The Shun Mook Affair JS page 3

Kai insisted on opening the Avalons up completely with no toe-in, and told me to stop worrying and keep my cool---I'd still get that center focus I crave (and which I'd always foregone with the rad toe-in) while achieving a much bigger soundstage. I told the Mad Monks that I was surprised at first when Kai said we'd be using the Spatial Control Kit and other strategically placed Mpingos to change the system's tonal balance and soundstage characteristics. But what an attractive idea: no more calling on Hernias 'R Us to move these monster speakers. As they listened to my tale, the Monks smiled and furiously nodded their approbation. I was glad Dr. Tan was an intern---as the most extraverted of the group, at this rate he'd soon need a neck brace.

A word about our Avalon Ascents: I've heard a lot of palaver about the sound of these speakers, but in our listening room, and after a lot of effort, I think we've finally got it right: Each speaker sits on three Goldmund Cones, each cone is seated into the top of a Philips-head sheet-metal screw driven down through the compliant plywood upper layer of our old loft floor right down into the extra-massive subfloor. In addition to leveling all screws (a handy trick for compliant-floored audiophiles in old buildings), one screw under each speaker is also wound down into a beam. Solid. The outboard crossovers also get this treatment, but they rest on SuperSpikes on their screw tops rather than Swiss Banker Cones. I've also rewired the Ascents internally with the updated Avalon-supplied Cardas harness, which includes a doubling of the run to the woofer, making the bass sound more satisfactory with a greater number of amps.

I've also installed the big Sorbothane puck available from Avalon behind each woofer. This improves bass extension and tightness. The puck is bonded to a circular wooden platform with a notch cut through it so it can be firmly attached to a spar on the rear of the speaker's interior. Once you get that sorbo puck in there, good luck getting that woofer back out again---rewire first, then puck it!

Yet another reason I believe this pair sounds so fine is because of the heavy Harmonix treatment they've received at the hands of the Harmonix importer, Victor Goldstein, and associate Frank Garby---the two Bookends of the Audio Apocalypse. As a result, these two big buggers deliver Spine-Tingling Audio Thrills on a regular basis. The point is, in combination with my revealing front-end components, I was sure I'd hear if the Shun Mook devices were having an effect---and what an effect that was!

Mpingo Discs are small, ebony discs that measure about 1 (5/8" in diameter and about 1/2" thick. They're meant to be placed face- (logo-) side down on turn-tables and all front-end electronics; eg, CD transports, DACs, preamps. Like all Shun Mook products, the Discs are directional. They cost $50 each, so you can buy a few to experiment with in your system and then buy a few more, which I know you'll do after hearing them. The Mpingo I use on the large, flat VTA adjuster knob on the Forsell Air Force One Mk.II gives an excellent effect; I've placed three of them in a triangle around the turntable's platter, tangent to the direction of platter spin.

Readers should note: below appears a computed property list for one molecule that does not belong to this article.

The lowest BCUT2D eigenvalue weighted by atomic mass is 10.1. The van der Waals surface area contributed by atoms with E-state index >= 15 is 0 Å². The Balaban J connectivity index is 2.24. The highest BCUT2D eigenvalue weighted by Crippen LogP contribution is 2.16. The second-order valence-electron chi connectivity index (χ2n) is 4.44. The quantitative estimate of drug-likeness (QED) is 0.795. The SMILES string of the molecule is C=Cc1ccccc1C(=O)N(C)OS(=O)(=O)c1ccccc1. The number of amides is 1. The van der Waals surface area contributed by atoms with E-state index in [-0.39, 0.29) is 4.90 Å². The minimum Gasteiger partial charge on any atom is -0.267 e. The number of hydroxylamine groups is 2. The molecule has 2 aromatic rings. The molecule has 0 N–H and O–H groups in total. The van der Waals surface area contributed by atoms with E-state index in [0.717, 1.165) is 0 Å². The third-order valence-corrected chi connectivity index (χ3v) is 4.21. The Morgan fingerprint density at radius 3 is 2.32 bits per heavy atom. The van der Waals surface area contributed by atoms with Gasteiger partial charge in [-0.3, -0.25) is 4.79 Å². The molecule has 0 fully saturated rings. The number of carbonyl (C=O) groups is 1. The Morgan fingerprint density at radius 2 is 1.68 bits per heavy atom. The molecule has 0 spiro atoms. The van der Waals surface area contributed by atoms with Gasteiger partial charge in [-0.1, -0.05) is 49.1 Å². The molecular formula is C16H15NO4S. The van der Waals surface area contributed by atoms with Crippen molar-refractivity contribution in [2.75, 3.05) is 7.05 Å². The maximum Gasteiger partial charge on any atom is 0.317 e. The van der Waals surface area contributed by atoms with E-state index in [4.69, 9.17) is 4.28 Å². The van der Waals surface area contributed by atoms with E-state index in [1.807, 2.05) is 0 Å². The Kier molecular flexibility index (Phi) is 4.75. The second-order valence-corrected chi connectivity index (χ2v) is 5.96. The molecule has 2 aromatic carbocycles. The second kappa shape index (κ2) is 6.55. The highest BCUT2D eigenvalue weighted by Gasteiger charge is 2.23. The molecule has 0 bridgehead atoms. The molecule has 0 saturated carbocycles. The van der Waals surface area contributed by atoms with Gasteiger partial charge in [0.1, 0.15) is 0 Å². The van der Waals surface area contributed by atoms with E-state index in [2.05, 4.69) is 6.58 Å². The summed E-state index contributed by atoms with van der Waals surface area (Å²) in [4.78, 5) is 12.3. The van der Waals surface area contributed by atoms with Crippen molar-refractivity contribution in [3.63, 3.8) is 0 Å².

On some turntables, it works better to orient the Mpingos in toward the spindle. We entertained a friend from another audio magazine the other day, and as I lifted the four Mpingos from the Forsell and then replaced them, he was in awe: With the Discs in place, the sound was richer and more extended, and all aspects of the soundstage reproduction were enhanced---you don't need gold-plated ears to hear the difference.

I've got a Mpingo on the top of my CAT preamp; I move it to the top of the Jadis JP 80 MC's chassis near the line-stage tubes when that sexy French preamp is in the system. (It becomes a strange-looking beast with its Mpingo and Ensemble Tubesox in place.) There are three Mpingos on top of the Timbre Technology digital processor---its case is rigid and damped by design, and it takes all three to make the difference here, although usually one is sufficient on electronics. I've also got a Mpingo slotted in between the twin pair of speaker binding posts on each Jadis JA 200, and move them to the same or similar positions when switching amps.

The Spatial Control Kit consists of two L-shaped wooden brackets containing three bonded Mpingo Discs each. The brackets are meant to be placed against the side wall on the floor, parallel to the sides of the speakers, with the leading edge of the first Disc in line with the speaker's baffle. Shun Mook recommends leaving an 18"-24" distance between speaker and SCK---but space to taste, as it were. As part of the kit, you get three additional single Mpingo Discs: one to be placed on the floor at the listening room's back wall, equidistant between the two speakers and placed on its edge, logo showing and set to a 12 o'clock position, so it stands up and touches the wall or baseboard. Each of the other two Mpingos should be placed at the top of each speaker.

jvjessen's picture

Edit: Stuff like this really should require a blind test with multiple staff to give a more credible review.

ishis's picture

It's fun reading these old letters written by foaming-at-the-mouth Nay-Sayers, 26 years later. Other manufacturers of accessories (vibration control, room-tuning discs, etc) that have been proven to work in the years that followed, have gained the respect of Audio Lovers everywhere. People have to be open-minded about new ideas and discoveries of things we were not aware-of before. If you 'dump' on things you do not understand, you just sound stupid later!